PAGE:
Ianthia Guy has been looking for a job for several months, but hasn't had any luck.
The 61-year-old relocated to Merced to live with her daughter after she lost her job in Oakland.
"I'm here with my daughter," she said. "Otherwise, it would be really, really hard. I have exhausted all of my unemployment. Now I'm just swimming to try to keep my head above the water."
Guy is not alone. Many other people across Merced County are struggling to make ends meet.
Merced County's poverty rate in 2011 rose to 27.4 percent from 23 percent in 2010, according to the U.S. Census Bureau's American Community Survey, released earlier this week. The city of Merced saw its poverty rate jump to 30 percent from 23.8 percent during the same year.
During the same period, Merced County's median family income decreased to $43,289 from $47,222, according to the data.
The unemployment rate in Merced was 17.5 percent in July. Out of a work force of 106,400, 18,600 were unemployed, according to the Employment Development Department.
All those negative economic numbers translate into human misery.
Employment agency has been active
Michelle Allison, program manager at the Merced office of Worknet of Merced County, said the agency is seeing a lot more customers since 2009. Many of them had been employed on the same job for 15 to 20 years, she said.
Still, Allison said she thought the county's poverty rate increase would be higher, given the number of clients the agency serves on a daily basis -- between 100 to 125.
"You have a lot of foreclosures, a lot of people who have relocated here, and veterans who are returning," she said.
The agency serves three primary groups: youth, dislocated workers and adults who are trying to enter the work force for the first time, Allison said.
The largest number of people seeking services are dislocated workers, she said. "It's just the fact that we are seeing so many layoffs," she said. "We've seen a lot more of these in the last couple of years."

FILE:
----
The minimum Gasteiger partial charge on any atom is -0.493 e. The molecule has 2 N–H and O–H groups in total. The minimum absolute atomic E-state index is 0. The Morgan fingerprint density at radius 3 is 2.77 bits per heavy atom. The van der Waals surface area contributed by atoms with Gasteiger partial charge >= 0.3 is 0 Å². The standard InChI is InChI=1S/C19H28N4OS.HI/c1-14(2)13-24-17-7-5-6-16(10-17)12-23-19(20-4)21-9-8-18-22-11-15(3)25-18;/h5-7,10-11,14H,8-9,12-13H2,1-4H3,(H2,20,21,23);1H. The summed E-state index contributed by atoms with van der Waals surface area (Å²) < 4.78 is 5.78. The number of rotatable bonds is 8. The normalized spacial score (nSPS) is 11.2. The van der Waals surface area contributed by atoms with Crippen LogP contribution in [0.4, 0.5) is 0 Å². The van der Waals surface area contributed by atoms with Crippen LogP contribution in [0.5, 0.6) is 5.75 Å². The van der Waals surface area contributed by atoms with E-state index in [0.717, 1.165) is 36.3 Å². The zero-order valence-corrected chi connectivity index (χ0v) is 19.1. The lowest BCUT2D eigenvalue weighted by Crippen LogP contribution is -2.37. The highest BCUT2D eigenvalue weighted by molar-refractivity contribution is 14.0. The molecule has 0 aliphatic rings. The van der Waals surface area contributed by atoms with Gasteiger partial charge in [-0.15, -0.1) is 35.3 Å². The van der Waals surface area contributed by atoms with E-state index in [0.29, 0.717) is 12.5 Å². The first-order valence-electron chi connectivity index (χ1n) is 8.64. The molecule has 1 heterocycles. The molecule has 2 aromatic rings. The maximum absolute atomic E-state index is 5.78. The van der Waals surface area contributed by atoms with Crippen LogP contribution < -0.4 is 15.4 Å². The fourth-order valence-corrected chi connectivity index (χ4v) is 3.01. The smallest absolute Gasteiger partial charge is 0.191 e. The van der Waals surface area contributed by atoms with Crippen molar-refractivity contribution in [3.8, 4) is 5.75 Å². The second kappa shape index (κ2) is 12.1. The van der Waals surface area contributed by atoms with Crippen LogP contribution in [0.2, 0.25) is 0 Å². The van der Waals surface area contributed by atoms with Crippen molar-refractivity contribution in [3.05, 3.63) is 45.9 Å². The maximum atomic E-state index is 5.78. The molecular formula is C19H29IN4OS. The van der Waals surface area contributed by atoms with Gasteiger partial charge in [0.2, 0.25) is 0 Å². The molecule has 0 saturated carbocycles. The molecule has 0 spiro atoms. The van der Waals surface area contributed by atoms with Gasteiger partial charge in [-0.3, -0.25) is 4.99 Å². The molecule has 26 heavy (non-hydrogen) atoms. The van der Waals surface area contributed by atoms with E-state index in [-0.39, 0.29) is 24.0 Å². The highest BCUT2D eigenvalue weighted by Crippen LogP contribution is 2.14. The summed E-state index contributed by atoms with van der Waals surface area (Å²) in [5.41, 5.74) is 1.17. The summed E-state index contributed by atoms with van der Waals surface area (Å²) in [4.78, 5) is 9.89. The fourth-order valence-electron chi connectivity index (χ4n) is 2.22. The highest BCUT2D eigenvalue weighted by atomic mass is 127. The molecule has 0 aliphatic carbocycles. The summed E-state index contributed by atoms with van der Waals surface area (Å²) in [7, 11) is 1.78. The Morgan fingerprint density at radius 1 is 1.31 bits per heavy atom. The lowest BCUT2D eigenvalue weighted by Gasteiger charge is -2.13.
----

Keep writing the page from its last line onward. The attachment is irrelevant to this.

Monty Whitaker, 49, was laid off from a job in Fresno about a year ago. The business downsized because of the struggling economy, he said.
Whitaker, who now lives in Merced, said he's talked to many people about potential jobs, and although some seem promising, none have come to fruition.
"My girlfriend basically supports me," he said.
Many of those who have not moved in with friends or family end up at places such as the D Street Shelter and the Merced County Rescue Mission.
Su Briggs, deputy director of programs for the Merced County Community Action Agency, which runs the D Street Shelter, said it has had to turn people away. "We are limited by the fact that we can only take 60 per night," she said.
However, in the winter they set up extra cots to accommodate more people.
The agency is averaging three calls a day inquiring about its rental-assistance program, Briggs said.
The program helps people who are going to lose their home, or can't pay rent or a mortgage, she said. "I'm hearing from many more families for that program," she said.
But the federal grant that used to support the program dried up, Spriggs said. The agency is supposed to receive around $19,000 from the city of Merced at the end of October to help people within the city who meet certain qualifications.
Stan Thurston, Merced's mayor, said the economy is still struggling in this area. "There still hasn't been a significant increase in jobs," he said.
Some of the increase in poverty rates could be the result of people in the area having exhausted their unemployment benefits, he said.
The city is hoping to adjust its development fees to be more competitive with neighboring cities in attracting new businesses in hopes of creating more jobs, Thurston said.
The changes to the city's development fees are scheduled to be considered for approval next month, he said.
"Hopefully that will incentivize companies to move to Merced and have more jobs available," he said. "That's one of the plans."
Los Banos, meanwhile, has not charged impact fees since January to commercial or industrial developers who have pulled building permits.
Mark Hendrickson, director of commerce, aviation and economic development for Merced County, said the county is trying to promote its "one-stop" development review center, which will streamline the permitting process for large companies, small businesses and residents. That will make it easier for potential businesses to expand or relocate to Merced, he said.
"We'll change the culture and create an environment in which the private sector can bring jobs and opportunities to our residents," he said.
"It's about improving the attitude, improving our relationship with the private sector and with the public that we serve."
Reporter Yesenia Amaro can be reached at (209) 385-2482 or firstname.lastname@example.org.